Hypothyroxinemia and TPO-antibody positivity are risk factors for premature delivery:
the Generation R study
TIM Korevaar, S Schalekamp-Timmermans, YB de Rijke, WE Visser, W Visser, SMPF de Muinck Keizer-Schrama, A Hofman, HA Ross, H Hooijkaas, H Tiemeier, JJ Bongers-Schokking, VWV Jaddoe, TJ Visser, EAP Steegers, M Medici en RP Peeters
DesignSerum TSH, FT4, T4 and TPO-antibodies (TPOAb) were determined during early pregnancy in 5971 pregnant women from the Generation R study. Data were available on maternal age, parity, smoking, socio-economic status, ethnicity, maternal anthropometrics and urinary iodine levels.
Tim Korevaar presenteerde dit onderzoek op het ETA schildkliercongres in Leiden,
zie Abstracts, Oral Presentation 9 (OP9), pagina 78
- Of all women, 5.0% had a premature delivery (before 37 weeks), 4.4% had a spontaneous premature delivery and 1.4% a very premature delivery (before 34 weeks).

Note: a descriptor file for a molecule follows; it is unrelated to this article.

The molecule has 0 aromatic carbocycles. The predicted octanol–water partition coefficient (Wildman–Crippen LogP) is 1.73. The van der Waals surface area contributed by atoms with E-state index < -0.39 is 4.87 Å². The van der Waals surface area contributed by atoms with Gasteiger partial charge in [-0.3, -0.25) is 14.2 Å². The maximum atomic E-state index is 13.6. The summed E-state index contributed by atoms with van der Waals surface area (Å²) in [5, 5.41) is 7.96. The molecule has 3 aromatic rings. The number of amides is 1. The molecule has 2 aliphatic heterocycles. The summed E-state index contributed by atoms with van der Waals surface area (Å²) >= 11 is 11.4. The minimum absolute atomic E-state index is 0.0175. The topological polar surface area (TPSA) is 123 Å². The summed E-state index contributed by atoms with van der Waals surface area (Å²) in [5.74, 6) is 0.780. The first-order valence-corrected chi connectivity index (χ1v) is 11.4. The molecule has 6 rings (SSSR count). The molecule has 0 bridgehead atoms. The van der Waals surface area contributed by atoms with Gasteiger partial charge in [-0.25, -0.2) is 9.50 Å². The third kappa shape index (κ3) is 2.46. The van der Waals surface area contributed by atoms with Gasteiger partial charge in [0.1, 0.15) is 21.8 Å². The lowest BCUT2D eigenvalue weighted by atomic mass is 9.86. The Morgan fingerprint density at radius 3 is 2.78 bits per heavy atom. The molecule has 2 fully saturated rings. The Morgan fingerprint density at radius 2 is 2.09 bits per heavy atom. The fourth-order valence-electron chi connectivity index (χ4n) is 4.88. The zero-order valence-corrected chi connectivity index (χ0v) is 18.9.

- High TSH levels and subclinical hypothyroidism were associated with premature delivery but not with spontaneous premature delivery.
- Maternal hypothyroxinemia was associated with a 2.5-fold increased risk of premature delivery, a 3.4-fold increased risk of spontaneous premature delivery and a 3.6-fold increased risk of very premature delivery.
- TPOAb positivity was associated with a 1.7-fold increased risk of premature delivery, a 2.1-fold increased risk of spontaneous premature delivery and a 2.5-fold increased risk of very premature delivery.
- These effects remained similar after correction for TSH/FT4 levels.
ConclusionsHypothyroxinemia and TPOAb positivity are associated with an increased risk of premature delivery. The increased risk in TPOAb positive women seems to be independent of thyroid function.
- Onderzoeksresultaten Generation R op PubMed
- Generation R op Schildkliertje
- Meer voorlichting vereist rond zwangerschap en schildklier